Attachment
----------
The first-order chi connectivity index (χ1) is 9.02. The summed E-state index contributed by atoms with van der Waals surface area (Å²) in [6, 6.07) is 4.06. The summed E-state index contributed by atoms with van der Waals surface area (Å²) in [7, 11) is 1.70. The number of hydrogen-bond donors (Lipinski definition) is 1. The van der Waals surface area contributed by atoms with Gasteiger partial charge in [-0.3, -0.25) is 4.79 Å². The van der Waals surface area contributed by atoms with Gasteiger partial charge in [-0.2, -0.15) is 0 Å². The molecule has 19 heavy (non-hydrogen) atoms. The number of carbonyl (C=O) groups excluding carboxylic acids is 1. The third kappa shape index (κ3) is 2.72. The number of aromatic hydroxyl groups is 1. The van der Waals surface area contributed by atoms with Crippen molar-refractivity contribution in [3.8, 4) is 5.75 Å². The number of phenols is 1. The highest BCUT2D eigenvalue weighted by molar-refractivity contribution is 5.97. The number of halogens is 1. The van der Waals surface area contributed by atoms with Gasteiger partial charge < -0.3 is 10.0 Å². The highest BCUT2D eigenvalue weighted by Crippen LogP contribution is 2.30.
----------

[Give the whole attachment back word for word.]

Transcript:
The first-order chi connectivity index (χ1) is 9.02. The summed E-state index contributed by atoms with van der Waals surface area (Å²) in [6, 6.07) is 4.06. The summed E-state index contributed by atoms with van der Waals surface area (Å²) in [7, 11) is 1.70. The number of hydrogen-bond donors (Lipinski definition) is 1. The van der Waals surface area contributed by atoms with Gasteiger partial charge in [-0.3, -0.25) is 4.79 Å². The van der Waals surface area contributed by atoms with Gasteiger partial charge in [-0.2, -0.15) is 0 Å². The molecule has 19 heavy (non-hydrogen) atoms. The number of carbonyl (C=O) groups excluding carboxylic acids is 1. The third kappa shape index (κ3) is 2.72. The number of aromatic hydroxyl groups is 1. The van der Waals surface area contributed by atoms with Crippen molar-refractivity contribution in [3.8, 4) is 5.75 Å². The number of phenols is 1. The highest BCUT2D eigenvalue weighted by molar-refractivity contribution is 5.97. The number of halogens is 1. The van der Waals surface area contributed by atoms with Gasteiger partial charge < -0.3 is 10.0 Å². The highest BCUT2D eigenvalue weighted by Crippen LogP contribution is 2.30.